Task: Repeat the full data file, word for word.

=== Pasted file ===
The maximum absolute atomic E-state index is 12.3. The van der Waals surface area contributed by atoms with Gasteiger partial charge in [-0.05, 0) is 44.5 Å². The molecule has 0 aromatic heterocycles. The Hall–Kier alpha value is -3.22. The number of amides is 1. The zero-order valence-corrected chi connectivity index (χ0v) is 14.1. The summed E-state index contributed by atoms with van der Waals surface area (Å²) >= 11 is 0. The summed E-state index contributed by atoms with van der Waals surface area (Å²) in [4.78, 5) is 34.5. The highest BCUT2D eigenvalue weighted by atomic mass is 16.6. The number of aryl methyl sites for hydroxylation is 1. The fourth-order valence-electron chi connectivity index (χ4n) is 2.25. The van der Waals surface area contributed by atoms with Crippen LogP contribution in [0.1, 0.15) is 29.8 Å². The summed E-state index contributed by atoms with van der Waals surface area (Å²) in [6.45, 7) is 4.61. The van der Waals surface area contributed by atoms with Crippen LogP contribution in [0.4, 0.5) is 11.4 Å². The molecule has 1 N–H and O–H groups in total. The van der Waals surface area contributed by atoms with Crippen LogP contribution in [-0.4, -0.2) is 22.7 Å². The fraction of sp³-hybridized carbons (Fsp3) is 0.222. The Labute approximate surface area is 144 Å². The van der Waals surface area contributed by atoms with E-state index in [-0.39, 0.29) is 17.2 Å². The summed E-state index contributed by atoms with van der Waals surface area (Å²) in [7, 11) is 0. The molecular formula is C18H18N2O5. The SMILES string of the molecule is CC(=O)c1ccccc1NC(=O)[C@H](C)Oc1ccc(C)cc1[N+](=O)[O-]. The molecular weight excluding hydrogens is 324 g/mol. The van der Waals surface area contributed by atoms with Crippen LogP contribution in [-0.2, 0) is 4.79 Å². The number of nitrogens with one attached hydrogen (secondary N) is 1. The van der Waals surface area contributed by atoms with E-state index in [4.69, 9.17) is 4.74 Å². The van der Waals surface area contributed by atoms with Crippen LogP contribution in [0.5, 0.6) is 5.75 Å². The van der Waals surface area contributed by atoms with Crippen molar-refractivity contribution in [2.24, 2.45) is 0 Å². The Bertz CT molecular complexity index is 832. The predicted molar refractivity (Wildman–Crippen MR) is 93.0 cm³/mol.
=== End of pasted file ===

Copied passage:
The maximum absolute atomic E-state index is 12.3. The van der Waals surface area contributed by atoms with Gasteiger partial charge in [-0.05, 0) is 44.5 Å². The molecule has 0 aromatic heterocycles. The Hall–Kier alpha value is -3.22. The number of amides is 1. The zero-order valence-corrected chi connectivity index (χ0v) is 14.1. The summed E-state index contributed by atoms with van der Waals surface area (Å²) >= 11 is 0. The summed E-state index contributed by atoms with van der Waals surface area (Å²) in [4.78, 5) is 34.5. The highest BCUT2D eigenvalue weighted by atomic mass is 16.6. The number of aryl methyl sites for hydroxylation is 1. The fourth-order valence-electron chi connectivity index (χ4n) is 2.25. The van der Waals surface area contributed by atoms with Crippen LogP contribution in [0.1, 0.15) is 29.8 Å². The summed E-state index contributed by atoms with van der Waals surface area (Å²) in [6.45, 7) is 4.61. The van der Waals surface area contributed by atoms with Crippen LogP contribution in [0.4, 0.5) is 11.4 Å². The molecule has 1 N–H and O–H groups in total. The van der Waals surface area contributed by atoms with Crippen LogP contribution in [-0.4, -0.2) is 22.7 Å². The fraction of sp³-hybridized carbons (Fsp3) is 0.222. The Labute approximate surface area is 144 Å². The van der Waals surface area contributed by atoms with E-state index in [-0.39, 0.29) is 17.2 Å². The summed E-state index contributed by atoms with van der Waals surface area (Å²) in [7, 11) is 0. The molecular formula is C18H18N2O5. The SMILES string of the molecule is CC(=O)c1ccccc1NC(=O)[C@H](C)Oc1ccc(C)cc1[N+](=O)[O-]. The molecular weight excluding hydrogens is 324 g/mol. The van der Waals surface area contributed by atoms with Crippen LogP contribution in [-0.2, 0) is 4.79 Å². The number of nitrogens with one attached hydrogen (secondary N) is 1. The van der Waals surface area contributed by atoms with E-state index in [4.69, 9.17) is 4.74 Å². The van der Waals surface area contributed by atoms with Crippen LogP contribution in [0.5, 0.6) is 5.75 Å². The van der Waals surface area contributed by atoms with Crippen molar-refractivity contribution in [2.24, 2.45) is 0 Å². The Bertz CT molecular complexity index is 832. The predicted molar refractivity (Wildman–Crippen MR) is 93.0 cm³/mol.